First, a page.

To get to this point, Dolphijn and van der Tuin turn their attention in chapter 6 to the ways in which new materialism constitutes a philosophy of difference, one built upon an "affirmative" approach that necessarily involves theory-formation as an active and transformative, because ontological, process. Working with Henri Bergson, Gilles Deleuze, and Colebrook, difference is understood in terms of a "univocity" or "ultimate unity" (Deleuze's terms; see 128-30): it is the space and duration through which relation, even negative relation, is made possible. As the authors make clear, this is not to say that difference is the movement that precedes (negative) dualist relation (similar to the way in which matter does not precede representation). Instead, dualism, or any form of relation, is made possible (a virtuality actualizing itself) through a difference that continues to traverse itself. This is difference as self-differentiating, or difference shown differing, spatially and temporally.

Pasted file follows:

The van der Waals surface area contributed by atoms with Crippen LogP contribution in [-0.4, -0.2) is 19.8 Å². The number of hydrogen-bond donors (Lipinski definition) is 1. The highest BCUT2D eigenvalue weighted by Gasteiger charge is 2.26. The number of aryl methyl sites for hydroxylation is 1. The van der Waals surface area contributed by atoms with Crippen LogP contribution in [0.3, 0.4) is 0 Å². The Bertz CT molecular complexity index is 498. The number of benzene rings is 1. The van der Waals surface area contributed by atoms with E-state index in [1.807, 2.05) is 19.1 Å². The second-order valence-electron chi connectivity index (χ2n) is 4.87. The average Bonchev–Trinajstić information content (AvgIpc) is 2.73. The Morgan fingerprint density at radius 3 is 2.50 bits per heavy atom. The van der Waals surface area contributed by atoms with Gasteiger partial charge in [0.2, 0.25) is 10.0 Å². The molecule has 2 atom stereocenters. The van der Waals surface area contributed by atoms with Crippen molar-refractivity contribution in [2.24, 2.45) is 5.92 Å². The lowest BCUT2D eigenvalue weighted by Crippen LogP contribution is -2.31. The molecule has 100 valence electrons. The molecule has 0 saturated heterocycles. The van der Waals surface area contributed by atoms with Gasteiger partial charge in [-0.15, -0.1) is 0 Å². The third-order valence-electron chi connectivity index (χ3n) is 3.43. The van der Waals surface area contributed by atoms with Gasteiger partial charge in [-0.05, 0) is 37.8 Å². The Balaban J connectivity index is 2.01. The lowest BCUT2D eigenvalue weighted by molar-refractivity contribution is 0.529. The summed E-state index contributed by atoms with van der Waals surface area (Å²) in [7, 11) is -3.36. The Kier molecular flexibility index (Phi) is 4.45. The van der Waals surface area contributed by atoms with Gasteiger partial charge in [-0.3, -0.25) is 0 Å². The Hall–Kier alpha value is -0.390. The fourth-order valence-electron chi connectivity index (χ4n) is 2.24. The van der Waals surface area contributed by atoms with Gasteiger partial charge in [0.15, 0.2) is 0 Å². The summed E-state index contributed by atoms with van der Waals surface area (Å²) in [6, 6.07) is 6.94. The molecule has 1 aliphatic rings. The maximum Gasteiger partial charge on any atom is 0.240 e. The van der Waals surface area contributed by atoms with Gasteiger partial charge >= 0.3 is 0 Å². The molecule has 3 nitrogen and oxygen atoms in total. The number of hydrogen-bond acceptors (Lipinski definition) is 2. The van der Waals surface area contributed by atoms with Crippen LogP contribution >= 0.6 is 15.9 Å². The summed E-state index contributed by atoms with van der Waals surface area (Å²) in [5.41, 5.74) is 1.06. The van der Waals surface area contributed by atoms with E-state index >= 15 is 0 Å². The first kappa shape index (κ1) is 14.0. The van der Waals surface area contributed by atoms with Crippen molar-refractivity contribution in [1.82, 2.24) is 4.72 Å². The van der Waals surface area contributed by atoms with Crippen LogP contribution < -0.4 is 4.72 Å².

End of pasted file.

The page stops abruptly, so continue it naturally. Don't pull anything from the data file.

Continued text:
This being the case, and in line with feminist reworkings of difference such as Braidotti's project to rethink the equation "different-from is necessarily worth-less-than" (cited on 127), new materialist analysis shifts an understanding of difference from one that is implicitly negative, oppositional, and hierarchical (the "ordinary dualism" to which Bergson refers) to one that is "affirmative--i.e., structured by positivity rather than negativity" (127). In traversing or passing through dualism in the vein of Deleuze (and to an extent, Bergson), dualism is not rejected, but, being pushed to an extreme, is shown to be "inherently untenable" (127).